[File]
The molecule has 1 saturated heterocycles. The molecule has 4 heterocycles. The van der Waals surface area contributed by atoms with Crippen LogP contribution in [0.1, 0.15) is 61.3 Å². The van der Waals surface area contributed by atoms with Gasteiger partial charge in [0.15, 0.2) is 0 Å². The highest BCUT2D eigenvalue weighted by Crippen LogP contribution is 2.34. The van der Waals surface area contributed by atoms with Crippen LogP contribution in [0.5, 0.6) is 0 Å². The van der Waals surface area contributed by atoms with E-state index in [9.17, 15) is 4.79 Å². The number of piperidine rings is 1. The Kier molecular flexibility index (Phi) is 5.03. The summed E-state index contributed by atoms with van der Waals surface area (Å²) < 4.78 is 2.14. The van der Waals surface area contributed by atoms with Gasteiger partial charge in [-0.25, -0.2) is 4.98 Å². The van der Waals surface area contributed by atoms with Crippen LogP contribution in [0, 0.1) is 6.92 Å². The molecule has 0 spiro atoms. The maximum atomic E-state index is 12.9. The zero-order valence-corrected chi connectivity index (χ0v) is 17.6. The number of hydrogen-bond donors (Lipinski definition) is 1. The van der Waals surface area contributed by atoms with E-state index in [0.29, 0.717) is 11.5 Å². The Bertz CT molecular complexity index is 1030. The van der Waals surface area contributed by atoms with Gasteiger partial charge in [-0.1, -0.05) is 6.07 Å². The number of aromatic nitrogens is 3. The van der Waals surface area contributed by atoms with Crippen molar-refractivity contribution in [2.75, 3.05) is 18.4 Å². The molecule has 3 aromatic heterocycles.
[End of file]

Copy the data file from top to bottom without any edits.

The molecule has 1 saturated heterocycles. The molecule has 4 heterocycles. The van der Waals surface area contributed by atoms with Crippen LogP contribution in [0.1, 0.15) is 61.3 Å². The van der Waals surface area contributed by atoms with Gasteiger partial charge in [0.15, 0.2) is 0 Å². The highest BCUT2D eigenvalue weighted by Crippen LogP contribution is 2.34. The van der Waals surface area contributed by atoms with Crippen LogP contribution in [0.5, 0.6) is 0 Å². The van der Waals surface area contributed by atoms with E-state index in [9.17, 15) is 4.79 Å². The number of piperidine rings is 1. The Kier molecular flexibility index (Phi) is 5.03. The summed E-state index contributed by atoms with van der Waals surface area (Å²) < 4.78 is 2.14. The van der Waals surface area contributed by atoms with Gasteiger partial charge in [-0.25, -0.2) is 4.98 Å². The van der Waals surface area contributed by atoms with Crippen LogP contribution in [0, 0.1) is 6.92 Å². The molecule has 0 spiro atoms. The maximum atomic E-state index is 12.9. The zero-order valence-corrected chi connectivity index (χ0v) is 17.6. The number of hydrogen-bond donors (Lipinski definition) is 1. The van der Waals surface area contributed by atoms with E-state index in [0.29, 0.717) is 11.5 Å². The Bertz CT molecular complexity index is 1030. The van der Waals surface area contributed by atoms with Gasteiger partial charge in [-0.1, -0.05) is 6.07 Å². The number of aromatic nitrogens is 3. The van der Waals surface area contributed by atoms with Crippen molar-refractivity contribution in [2.75, 3.05) is 18.4 Å². The molecule has 3 aromatic heterocycles.